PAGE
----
Mount Marty Name Change Reflects Growth

Mount Marty Name Change Reflects Growth Main Photo

30 Jul 2020

Students across the country will soon head to colleges and universities in an atmosphere of uncertainty due to the COVID-19 crisis. Those heading to Yankton, South Dakota, know one certainty however: they will be attending Mount Marty University. The name change from a college to a university officially occurred this summer, and although one word may not seem important, it does reflect the academic, resource and cultural growth the institution has undergone. 

The name change was announced by administration in January, officially took place on July 1 and is the latest in a series of changes as it has grown. The Benedictine institution was started as Mount Marty Academy in 1922, and became Mount Marty Junior College in 1936. It transitioned to Mount Marty College in 1951 when it became a four-year baccalaureate degree granting institution. 

More than a Name

Now, the new name reflects further growth and a lengthy process to determine if the change was right for Mount Marty. Administration was strategic about rebranding, which proved to be fairly taxing as it had to be mindful of every new order which included the name and finding every publication where “college” had to be replaced by “university.”

“This has been nearly four years of an evolutionary process,” said Kelsey Freidel Nelson, Executive Director of Marketing and Communications at Mount Marty. “And the result is acknowledging who we want to be at Mount Marty.”

Academic Growth

Freidel Nelson said the largest growth area may be in academics, as institution leaders have invested in academic program development, administration and faculty.  Most students are enrolled in professional studies programs such as education, business, criminal justice and nursing. Mount Marty is also the only private college or university in South Dakota to offer a doctorate program, which is Nurse Anesthesia. 

“The name change is intended to reflect this commitment and should help provide us more credibility, both in local student recruitment, as well as internationally,” said Freidel Nelson.

Reflection of Investment

The university has been actively improving its facilities as well. Two major building projects began in 2019. The first was a 100,000 square-foot fieldhouse which includes a 74,000 square-foot event space, a 200-meter, eight-lane track and a 7,500 square-foot weight training and fitness facility. Construction costs for the fieldhouse were $15 million. Mount Marty’s athletic programs participate in the Great Plains Athletic Conference, which consists of many universities that previously were colleges. Competing with similar institutions helped Mount Marty leaders decide to recently add football and competitive cheer and dance to its athletic offerings.

“There has not been college football in Yankton for decades,” said Freidel Nelson. “Adding those programs will definitely increase the excitement surrounding our university.”

The second major investment was the construction of a new residence hall on the Yankton campus. The $4.5 million construction is set to be completed this August with occupancy beginning with the fall semester and house up to 96 third- and fourth-year students. The university plans for it to be a living learning community with suite-style living and partial kitchenettes and quiet learning spaces, providing a holistic transitional community as students make their way through their last years of college.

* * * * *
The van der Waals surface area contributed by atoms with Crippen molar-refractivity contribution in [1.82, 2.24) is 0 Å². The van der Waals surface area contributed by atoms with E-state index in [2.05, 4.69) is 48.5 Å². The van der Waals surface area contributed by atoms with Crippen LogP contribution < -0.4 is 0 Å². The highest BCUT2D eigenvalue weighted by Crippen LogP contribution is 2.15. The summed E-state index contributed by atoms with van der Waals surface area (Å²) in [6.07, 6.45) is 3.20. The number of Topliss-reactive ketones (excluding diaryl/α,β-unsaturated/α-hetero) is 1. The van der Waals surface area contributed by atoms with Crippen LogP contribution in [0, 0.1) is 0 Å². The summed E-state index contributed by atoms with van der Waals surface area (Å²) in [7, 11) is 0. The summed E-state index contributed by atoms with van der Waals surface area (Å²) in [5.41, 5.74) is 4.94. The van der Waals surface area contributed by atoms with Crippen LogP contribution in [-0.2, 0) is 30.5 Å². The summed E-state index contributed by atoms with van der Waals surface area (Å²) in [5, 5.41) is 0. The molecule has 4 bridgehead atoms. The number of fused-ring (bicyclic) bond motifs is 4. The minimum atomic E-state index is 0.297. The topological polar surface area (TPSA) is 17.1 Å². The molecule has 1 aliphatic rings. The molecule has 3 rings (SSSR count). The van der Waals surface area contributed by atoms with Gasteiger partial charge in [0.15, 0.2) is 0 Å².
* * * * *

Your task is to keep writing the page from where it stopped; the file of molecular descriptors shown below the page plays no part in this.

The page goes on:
Culture with Yankton

Perhaps most importantly, the name change reflects the culture the university seeks to build on for future success. Freidel Nelson said Mount Marty has had a long relationship with the city of Yankton. The university’s annual Mission Day, a full-day centered on servant leadership in fulfillment of the college’s Catholic Benedictine mission, allows students to spend the full day helping in various manners in Yankton. Freidel Nelson said it is an excellent example of how Mount Marty wishes to strengthen its bond with the city. 

“We do not want to be known just as the college up on the hill,” said Frediel Nelson. “We want to make sure we are a part of the community and Yankton is a part of us.”

The fieldhouse is an example of an opportunity to build a stronger partnership with the community as well. The weight training and fitness facility will be open to both Mount Marty and the Yankton community. The university estimates its economic impact on Yankton is about $15 million per year and the fieldhouse could provide an annual increase of $2 million. The increase would come from additional visitors coming to Yanton for events, additional spending associated with enrollment growth and the additional faculty and staff needed to accommodate that growth. 

Growing Together

Like many universities across the country, Mount Marty University has adjusted its fall 2020 schedule in light of the COVID-19 crisis. Classes are set to begin on August 24 and conclude on November 24. But while Mount Marty officials hope the schedule change is temporary, it knows the name change reflects its permanent attitude toward the students and the Yankton area, said Freidel Nelson.

“Becoming a university reflects our growth and desire to be involved with the Yankton area and we are honored to be part of the economic and social community there,” she said. “We want to grow together, because we know the more Yankton grows, the greater draw it is for our students and vice versa.”